LIGALY Recognizes the Silencing Effect Anti-GLBT Bullying Has on Youth
We’ve all heard the old adage “silence is golden,” but have you ever stopped to think what else silence can mean? It can signify pain, fear, contentment, anxiety, respect – a plethora of emotions – and unless you are the person conveying the silence, you are left to ponder why someone isn’t using their voice.
Every year, schools across Long Island (and the country) participate in Day of Silence, a national movement where students take a vow of silence to protest the silence that is forced upon GLBT (Gay, Lesbian, Bisexual, Transgender) youth. According to the CDC (Center for Disease Control), a 2009 survey of 7,000 GLBT middle and high school students, aged 13-21 years old, found that in the previous year, because of their sexual orientation, 8 out of 10 students had been verbally harassed at school, 4 out of 10 had been physically harassed at school, 6 out of 10 felt unsafe at school, and 1 out of 5 had been the victim of a physical assault at school. These numbers are staggering, and have most likely increased since the survey was conducted.
Day of Silence is a chance for students and faculty to raise awareness and engage others about the dangers of anti-GLBT bullying. Some students stay silent for the entire day, some for portions of the day, and others will show support by advocating for the GLBT community by wearing pins and handing out cards/literature about the event.
While the Day of Silence typically occurs in schools, LIGALY (Long Island Gay and Lesbian Youth) created its own Night of Noise several years ago, which is held on the evening of Day of Silence (this year on April 11th). According to Robert Vitelli, Chief Operating Officer of The Long Island GLBT Network (The Network), Night of Noise “captures who we are in terms of being visible, and telling people what’s going on.” Students are invited to come together at The Long Island GLBT Network’s Suffolk Center at Bay Shore, gain a voice, and express what Day of Silence has meant to them. The idea behind Night of Noise is to be able to let students to break their silence and empower them to be able to do something about the barriers GLBT youth face.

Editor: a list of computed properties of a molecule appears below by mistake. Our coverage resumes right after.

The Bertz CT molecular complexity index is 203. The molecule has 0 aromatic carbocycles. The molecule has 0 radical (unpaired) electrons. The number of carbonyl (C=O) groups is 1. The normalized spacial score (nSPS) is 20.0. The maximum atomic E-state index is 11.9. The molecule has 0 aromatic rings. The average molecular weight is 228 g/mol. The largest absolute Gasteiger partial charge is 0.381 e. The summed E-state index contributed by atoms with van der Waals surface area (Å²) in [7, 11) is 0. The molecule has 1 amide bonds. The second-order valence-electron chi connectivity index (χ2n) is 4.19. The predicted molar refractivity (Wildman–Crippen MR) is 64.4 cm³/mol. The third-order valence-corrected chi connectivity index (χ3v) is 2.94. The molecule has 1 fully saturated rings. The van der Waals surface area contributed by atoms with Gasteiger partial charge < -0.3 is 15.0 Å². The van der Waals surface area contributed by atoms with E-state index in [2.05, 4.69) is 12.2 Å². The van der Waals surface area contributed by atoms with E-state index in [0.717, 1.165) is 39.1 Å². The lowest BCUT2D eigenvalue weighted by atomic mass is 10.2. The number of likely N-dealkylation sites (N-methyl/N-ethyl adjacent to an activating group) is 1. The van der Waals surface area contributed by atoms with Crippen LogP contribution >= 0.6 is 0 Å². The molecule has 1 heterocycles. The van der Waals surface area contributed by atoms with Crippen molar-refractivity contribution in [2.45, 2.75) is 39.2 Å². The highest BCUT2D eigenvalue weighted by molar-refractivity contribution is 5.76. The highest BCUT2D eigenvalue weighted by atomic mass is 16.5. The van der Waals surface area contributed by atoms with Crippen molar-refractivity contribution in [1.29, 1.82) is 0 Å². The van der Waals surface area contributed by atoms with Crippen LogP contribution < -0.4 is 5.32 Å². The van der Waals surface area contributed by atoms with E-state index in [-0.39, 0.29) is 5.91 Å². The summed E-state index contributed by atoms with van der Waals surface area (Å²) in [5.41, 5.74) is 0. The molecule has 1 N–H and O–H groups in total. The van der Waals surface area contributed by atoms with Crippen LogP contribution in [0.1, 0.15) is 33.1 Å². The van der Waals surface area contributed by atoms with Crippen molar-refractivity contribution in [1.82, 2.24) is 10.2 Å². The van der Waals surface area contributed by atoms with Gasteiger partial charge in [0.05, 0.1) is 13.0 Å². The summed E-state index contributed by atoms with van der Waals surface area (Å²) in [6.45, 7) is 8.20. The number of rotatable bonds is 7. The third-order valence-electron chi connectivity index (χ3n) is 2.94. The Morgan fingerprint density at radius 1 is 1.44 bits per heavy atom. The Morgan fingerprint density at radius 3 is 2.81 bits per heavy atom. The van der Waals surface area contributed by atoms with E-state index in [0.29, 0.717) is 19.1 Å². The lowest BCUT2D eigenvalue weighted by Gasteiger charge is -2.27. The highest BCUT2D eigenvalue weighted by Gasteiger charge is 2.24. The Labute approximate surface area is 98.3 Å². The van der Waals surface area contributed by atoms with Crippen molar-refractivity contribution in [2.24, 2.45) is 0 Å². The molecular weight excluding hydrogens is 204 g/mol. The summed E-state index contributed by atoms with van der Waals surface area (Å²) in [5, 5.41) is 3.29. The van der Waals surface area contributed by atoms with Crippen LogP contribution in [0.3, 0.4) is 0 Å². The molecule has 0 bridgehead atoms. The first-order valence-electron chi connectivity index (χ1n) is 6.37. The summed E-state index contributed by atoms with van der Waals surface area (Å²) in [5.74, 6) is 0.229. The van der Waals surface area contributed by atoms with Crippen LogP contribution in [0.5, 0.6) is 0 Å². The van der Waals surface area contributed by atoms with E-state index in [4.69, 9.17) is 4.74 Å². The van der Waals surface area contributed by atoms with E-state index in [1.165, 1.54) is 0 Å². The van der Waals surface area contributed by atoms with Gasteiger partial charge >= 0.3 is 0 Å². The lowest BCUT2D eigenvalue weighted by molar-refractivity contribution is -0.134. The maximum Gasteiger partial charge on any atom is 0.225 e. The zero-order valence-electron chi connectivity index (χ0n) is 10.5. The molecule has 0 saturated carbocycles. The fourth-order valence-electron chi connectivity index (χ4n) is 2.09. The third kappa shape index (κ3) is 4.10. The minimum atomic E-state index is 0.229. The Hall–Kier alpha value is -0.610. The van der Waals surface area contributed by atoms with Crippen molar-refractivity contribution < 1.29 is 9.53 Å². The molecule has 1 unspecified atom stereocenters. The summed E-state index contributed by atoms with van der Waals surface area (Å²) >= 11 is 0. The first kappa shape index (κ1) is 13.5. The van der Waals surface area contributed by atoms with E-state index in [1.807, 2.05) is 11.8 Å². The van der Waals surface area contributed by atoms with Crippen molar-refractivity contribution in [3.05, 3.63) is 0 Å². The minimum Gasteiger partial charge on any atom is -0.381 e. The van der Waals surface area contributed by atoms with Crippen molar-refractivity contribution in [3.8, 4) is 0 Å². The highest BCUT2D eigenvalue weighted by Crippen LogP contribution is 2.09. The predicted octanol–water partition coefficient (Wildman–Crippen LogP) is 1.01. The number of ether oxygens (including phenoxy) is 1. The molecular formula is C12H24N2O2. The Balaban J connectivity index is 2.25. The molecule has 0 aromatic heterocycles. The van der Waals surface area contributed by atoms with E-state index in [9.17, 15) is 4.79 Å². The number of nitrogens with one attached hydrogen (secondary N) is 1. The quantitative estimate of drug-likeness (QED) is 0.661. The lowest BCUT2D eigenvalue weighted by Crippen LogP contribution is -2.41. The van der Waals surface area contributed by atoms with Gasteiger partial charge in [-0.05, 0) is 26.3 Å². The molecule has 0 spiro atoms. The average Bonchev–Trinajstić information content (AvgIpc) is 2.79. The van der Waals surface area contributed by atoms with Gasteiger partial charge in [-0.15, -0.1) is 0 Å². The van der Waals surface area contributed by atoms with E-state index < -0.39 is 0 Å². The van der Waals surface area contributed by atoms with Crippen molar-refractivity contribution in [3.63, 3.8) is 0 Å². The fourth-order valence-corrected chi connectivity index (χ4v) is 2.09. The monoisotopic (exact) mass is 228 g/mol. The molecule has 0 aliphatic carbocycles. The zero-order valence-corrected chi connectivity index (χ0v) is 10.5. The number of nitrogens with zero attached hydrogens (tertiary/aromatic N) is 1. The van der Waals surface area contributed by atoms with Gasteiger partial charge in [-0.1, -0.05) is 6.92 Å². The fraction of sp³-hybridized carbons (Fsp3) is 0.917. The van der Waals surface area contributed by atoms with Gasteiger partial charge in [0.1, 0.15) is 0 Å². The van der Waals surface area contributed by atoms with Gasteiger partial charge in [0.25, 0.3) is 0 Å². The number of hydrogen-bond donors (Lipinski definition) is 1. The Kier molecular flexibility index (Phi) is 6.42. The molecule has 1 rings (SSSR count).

Vitelli explained that one of the most powerful activities during Night of Noise is the build up and then destruction of a large cinderblock wall. The youth in attendance patiently wait on line to spray paint on the wall words that they have either been bullied with, or heard others be bullied with. Then, in a positive and supportive environment, the youth are encouraged to break the wall with a sledgehammer to signify the breaking of the silence, as well as breaking the bullying that so many youth face each day.
Currently, there are roughly between 10 to 12 schools on Long Island that participate in Day of Silence. LIGALY’s Community Educator, Sam Colbert, heads the organization’s special training sessions to GSA (Gay Straight Alliance) clubs in schools throughout Long Island, where they talk about advertising, what students can and cannot do throughout the school day, what they have the right to do in terms of being silent, and how teachers and other faculty can become involved. Colbert believes it is a very important day to recognize a profound statement, “Silence can say a lot. Not being able to say anything in defense of yourself when you’re being bullied because of who you are can be silencing as well.”
The overall and important message LIGALY aims to convey is clearly that remaining silent while witnessing an act of bullying can be just as bad as actually being a bully. It is important to remember that even one voice can save a life.
If students and schools are looking for a way to become involved in LIGALY’s Day of Silence training or its Night of Noise event, they can contact Sam Colbert, LIGALY Community Educator, at 631.665.2300 or visit
by Toni Calabrese